Anyone would think there was something good about starting a new business. Governments love new businesses, because they feel like pure economic creation - new jobs, new investment, new products and services being offered in the economy, new tax revenues - and at no cost to anyone except the entrepreneur and their financial backers. Economists like them because they provide a positive externality - new ideas - which other people can benefit from as well as the entrepreneurs themselves. And customers like them because they offer new services which might not have been available before, and seem somehow charming and congenial, local and friendly, and provide opportunities for emotional affiliation which big companies often don't.
But while everyone agrees that motherhood, apple pie and business startups are full of goodness, not everyone goes along with what's being done to help them. In particular, StartupBritain has been criticised as "a government-backed link farm" among other things.
It's quite entertaining to read these debates - whether accurate or not, watching people insult each other (to be fair, the insults are only really going one way) is great fun. But is the criticism fair?
Unlike @SamEngland who wrote the above articles, I don't have a problem with the motives of the StartupBritain founders and I don't think the private sector is inferior to the public sector at helping businesses get started. Of course they want to make some money, but I am sure they also want to help businesses to start up. A more interesting question is whether the StartupBritain site is a useful way to do it.
The apparent focus of the site when it launched - £1500 of money-saving discounts off various services - probably wasn't an ideal way to start. Classical economic theory might say that reducing the financial cost of starting up will increase the number of people doing it. But in practice, those discounts will make very little difference to anyone who isn't already committed to starting a company.
In fact, the main barriers to starting up are very different to the financial barriers which are (slightly) lowered by these discounts. Our recent research into careers choices for the Department of Business, Innovation and Skills (to be published soon) indicate that the real things stopping people are more likely to be:
- the risk and uncertainty of leaving your current job to start up
- lack of knowledge of how to get a business going
- the complexity of most information that's available
- a lack of successful, accessible role models for people to copy
- a simple lack of understanding of where to start
- Encourage people to start something on a small scale in the evening or weekend
- Provide a simple, practical startup guide which shortcuts some of the uncertainty. Some of the straightforward things that most people don't know, not because of stupidity but because it doesn't occur to anyone to tell them: How do I raise an invoice? How do I pay my income tax? Where do I look for an office? I told a friend of mine who works in the civil service that some of our clients simply don't pay their bills, and he was astonished that such things could possibly happen. Well, they do - and new businesses could easily put some processes in place to deal with them, if they only knew how. It's easy to answer each of these questions, but without a simple guide, the uncertainty will stop a lot of people from getting started.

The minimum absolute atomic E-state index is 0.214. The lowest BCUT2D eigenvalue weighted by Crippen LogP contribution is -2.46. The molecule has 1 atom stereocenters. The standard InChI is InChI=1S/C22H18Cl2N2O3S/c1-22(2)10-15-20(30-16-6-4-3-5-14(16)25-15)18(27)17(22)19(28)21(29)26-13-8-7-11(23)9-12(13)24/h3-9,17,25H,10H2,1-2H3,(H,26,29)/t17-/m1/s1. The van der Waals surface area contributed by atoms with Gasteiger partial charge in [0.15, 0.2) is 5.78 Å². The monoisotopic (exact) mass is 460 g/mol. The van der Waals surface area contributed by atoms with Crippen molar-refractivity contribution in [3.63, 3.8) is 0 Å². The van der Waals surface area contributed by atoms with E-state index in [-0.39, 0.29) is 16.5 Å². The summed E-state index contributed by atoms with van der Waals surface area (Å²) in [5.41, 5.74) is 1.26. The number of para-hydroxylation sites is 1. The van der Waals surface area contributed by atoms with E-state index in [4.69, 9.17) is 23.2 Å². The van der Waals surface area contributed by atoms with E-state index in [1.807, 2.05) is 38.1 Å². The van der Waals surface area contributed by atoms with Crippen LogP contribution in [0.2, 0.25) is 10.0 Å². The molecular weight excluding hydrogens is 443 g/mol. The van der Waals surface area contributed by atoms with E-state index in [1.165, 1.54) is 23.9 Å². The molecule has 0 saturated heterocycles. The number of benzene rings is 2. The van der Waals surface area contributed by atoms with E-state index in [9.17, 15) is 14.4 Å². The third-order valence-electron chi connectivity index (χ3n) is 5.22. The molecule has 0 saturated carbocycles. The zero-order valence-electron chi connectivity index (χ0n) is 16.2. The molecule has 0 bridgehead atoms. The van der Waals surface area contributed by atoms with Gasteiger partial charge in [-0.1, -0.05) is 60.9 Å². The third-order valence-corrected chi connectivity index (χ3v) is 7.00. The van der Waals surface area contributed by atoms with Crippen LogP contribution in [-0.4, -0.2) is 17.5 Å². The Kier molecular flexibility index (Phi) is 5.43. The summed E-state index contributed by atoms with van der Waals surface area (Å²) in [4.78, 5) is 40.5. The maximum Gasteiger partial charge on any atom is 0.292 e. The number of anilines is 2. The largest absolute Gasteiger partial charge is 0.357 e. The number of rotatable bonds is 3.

- Edited versions of - for example - HMRC or Companies House guidance on starting up. A simple step-by-step guide would cover 90% of business needs - the complexity is mostly created by the exceptions.
- A scheme for people to simply watch how other businesses work. Want to offer some mentoring to new startups? You could make it a complicated and time-consuming business planning and advice process, or you could just let people visit your finance department and see how they pay bills, collect debts and do their accounts. Let someone listen to your telephone sales calls or come along to a client meeting. Simple things, with no real cost to you as a mentor, but immense value to a new startup.
- A really simple portal which brings all these things together and takes you through the steps you need to start up.
As it happens, I think the Smarta Business Builder might close quite a few of the above gaps (Disclosure: I have no prior connection with Smarta but, having now met some of their people I'll be writing some guest blogs for them soon).
I said something like this on twitter, and @OliBarrett correctly pointed out that there's no reason StartupBritain should have been designed along these lines. But personally I believe these kind of step-by-step structures are the best way to encourage more people to start up.
One great model is the Tenner Tycoon scheme - which I only just discovered was founded by Oli himself! It addresses many of the above barriers, above all else encouraging people to simply try it out. Once someone is in the habit of thinking like an entrepreneur, many of the cognitive barriers are gone. Therefore I'm surprised that StartupBritain wasn't designed more along those lines.
I'm sure it will evolve over time. I hope that in the near future there's a site I can visit, with a big button marked "Start My Business", that will take me through step-by-step everything I need to get going. In the meantime, Smarta will provide some tools, StartupBritain some resources and ideas, Startup 100 some inspiration - and no doubt that will be enough to get some people going who wouldn't otherwise have done so. It's a start.
p.s. Inon is donating a free pricing research workshop to each of the category winners of Startup 100. I look forward to telling you about the winners, and their business models, here soon.